Elcia Grandcourt, the African face of the UN World Tourism Organization


10/10/2017Alejandro Dorado NájeraFranck Olivier Kra



You can also watch the interview here.

1,235,000,000. This is the number of international tourists moving around the world with a population of 7.4 billion people. This number increases annually by 4%, or 46 million people—the size of Spain. In 1950 there were hardly 25 million international travelers, and 75% of people had never gone outside their countries. In 1995 there were 527 million international visitors, and for 2030 the projections draw some 1,800 million travelers.

The total revenues derived from international tourism reach $1.26 billion—approximately Australia´s GDP— and accounts for 10% of global GDP if we include both indirect and induced income. International tourism creates 1 out of 10 jobs and accounts for 7% of global exports, making it the fourth largest export sector globally, after fuels, chemicals, and food. If we isolate services, tourism accounts for 30% of exports. It is one of the main sources of growth and foreign income for many developing countries, especially in Asia and sub-Saharan Africa, where the tourism sector grows at a rate of 11% per year, the fastest growth in the world.

Since 1975, United Nations World Tourism Organization fosters responsible, sustainable and universally accessible tourism, supporting the sector worldwide
 

But tourism is not only important for its economic weight. Tourists bring and take new ideas—both good and bad—with them, and the sector has an impact on other international issues, such as global security and global health. From an environmental perspective, tourists can be vectors for the propagation of invasive species that they take on their trips, harming indigenous biodiversity. They can accelerate the extinction of species when irresponsible tourists purchase souvenirs made of endangered animals and plants, participating in illegal trade. Additionally, global tourism contributes to 5% of greenhouse effect emissions causing climate change.

Since 1975, United Nations World Tourism Organization (UNWTO) fosters responsible, sustainable and universally accessible tourism, supporting the sector worldwide. Headquartered in Madrid, UNWTO is the only organization within the United Nations System managed from a Spanish-speaking country. Its new leader, M. Zurab Pololikashvili, who was previously the ambassador of the Republic of Georgia to Spain, Morocco, Algeria, and Andorra, will have to manage the challenges for the industry included in the organization´s strategy for Tourism in 2030.

Ms. Elcia Grandcourt is the Director of the Regional Program for Africa at the UNWTO; in this interview, she walks us through the new challenges and opportunities ahead for the organization and the future of tourism as a driver for African development.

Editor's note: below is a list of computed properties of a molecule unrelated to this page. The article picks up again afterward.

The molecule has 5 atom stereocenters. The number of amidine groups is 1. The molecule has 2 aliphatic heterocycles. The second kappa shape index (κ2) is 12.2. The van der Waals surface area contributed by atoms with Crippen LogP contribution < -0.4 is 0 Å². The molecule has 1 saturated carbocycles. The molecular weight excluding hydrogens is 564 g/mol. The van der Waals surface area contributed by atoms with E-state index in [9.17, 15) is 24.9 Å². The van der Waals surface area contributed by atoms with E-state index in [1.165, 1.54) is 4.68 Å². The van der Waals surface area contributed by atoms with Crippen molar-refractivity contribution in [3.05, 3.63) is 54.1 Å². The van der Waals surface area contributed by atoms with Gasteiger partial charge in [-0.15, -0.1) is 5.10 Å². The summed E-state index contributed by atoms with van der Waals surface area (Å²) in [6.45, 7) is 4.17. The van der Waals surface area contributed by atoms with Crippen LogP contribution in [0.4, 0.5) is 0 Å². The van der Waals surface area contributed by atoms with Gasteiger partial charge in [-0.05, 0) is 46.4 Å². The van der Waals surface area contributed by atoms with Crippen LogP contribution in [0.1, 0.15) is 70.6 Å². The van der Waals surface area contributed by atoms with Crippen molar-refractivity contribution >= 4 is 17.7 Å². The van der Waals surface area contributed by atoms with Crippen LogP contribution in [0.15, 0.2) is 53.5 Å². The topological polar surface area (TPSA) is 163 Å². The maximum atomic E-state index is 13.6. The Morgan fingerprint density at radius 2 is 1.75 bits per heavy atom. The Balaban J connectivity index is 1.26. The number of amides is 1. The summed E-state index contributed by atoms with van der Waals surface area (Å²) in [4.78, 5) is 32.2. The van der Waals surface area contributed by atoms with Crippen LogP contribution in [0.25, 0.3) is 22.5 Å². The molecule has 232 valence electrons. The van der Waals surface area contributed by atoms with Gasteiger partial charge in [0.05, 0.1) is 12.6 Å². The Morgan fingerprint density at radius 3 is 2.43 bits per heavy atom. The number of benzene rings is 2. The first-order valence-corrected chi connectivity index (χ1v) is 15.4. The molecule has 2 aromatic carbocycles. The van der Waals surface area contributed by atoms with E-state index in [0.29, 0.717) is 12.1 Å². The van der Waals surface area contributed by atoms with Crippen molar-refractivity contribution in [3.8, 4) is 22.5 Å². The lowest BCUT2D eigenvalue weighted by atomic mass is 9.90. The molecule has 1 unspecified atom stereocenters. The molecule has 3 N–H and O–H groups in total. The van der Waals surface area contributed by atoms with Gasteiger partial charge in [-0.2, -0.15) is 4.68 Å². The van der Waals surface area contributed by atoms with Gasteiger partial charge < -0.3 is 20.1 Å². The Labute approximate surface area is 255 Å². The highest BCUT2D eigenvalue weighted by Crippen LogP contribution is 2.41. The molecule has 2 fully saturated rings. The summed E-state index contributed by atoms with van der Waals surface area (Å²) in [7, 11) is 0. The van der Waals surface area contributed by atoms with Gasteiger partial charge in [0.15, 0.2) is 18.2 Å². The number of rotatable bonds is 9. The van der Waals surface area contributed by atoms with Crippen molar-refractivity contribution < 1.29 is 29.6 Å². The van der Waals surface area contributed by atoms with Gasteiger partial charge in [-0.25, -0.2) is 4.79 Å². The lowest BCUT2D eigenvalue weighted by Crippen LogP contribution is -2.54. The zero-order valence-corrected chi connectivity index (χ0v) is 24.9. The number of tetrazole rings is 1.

Ms. Elcia Grandcourt, as Director of the Regional Program for Africa at UNWTO, can you tell us what are the mission and objectives of the organization and, specifically, of the program you lead?  

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As we are seeing more and more each day, tourism has become a powerful force for good for our world, critical to global advancement. UNWTO is the United Nations specialized agency in the field of tourism, responsible for the promotion of responsible, sustainable and universally accessible tourism, and we work with our member States to maximize the benefits of global tourism at the economic, social, cultural and environmental levels.

UNWTO promotes tourism as a driver of economic growth, inclusive development, and environmental sustainability, and offers leadership and support to the sector in advancing knowledge and tourism policies worldwide.  

We encourage the implementation of the Global Code of Ethics for Tourism, to maximize tourism´s socio-economic contribution while minimizing its possible negative impacts, and is committed to promoting tourism as an instrument for achieving the Sustainable Development Goals (SDGs), geared towards reducing poverty and fostering sustainable development worldwide.

The organization generates market knowledge, promotes competitive and sustainable tourism policies and instruments, fosters tourism education and training, and works to make tourism an effective tool for development through technical assistance projects in over 100 countries around the world. Its membership includes 158 countries, six associate members and over 500 affiliate members representing the private sector, educational institutions, tourism associations and local tourism authorities.

In the context of the program, and as the Regional Director for CAF – the UNWTO Commission for Africa –, we work towards providing support to the 51 CAF members and key stakeholders from the region in their efforts to develop sustainable tourism as a driver for inclusive growth, job creation, and peacebuilding.

I am honored each and every day to be part of an organization that works on a daily basis for people and places across the globe.

What is the presence of the organization in Africa? Are there UNWTO´s regional field offices to monitor its action plans in the continent? If not, how is this lack of presence compensated?

UNWTO´s presence on the ground can largely be accounted through the various supports that the organization extends to its member states either on a political level or a technical level.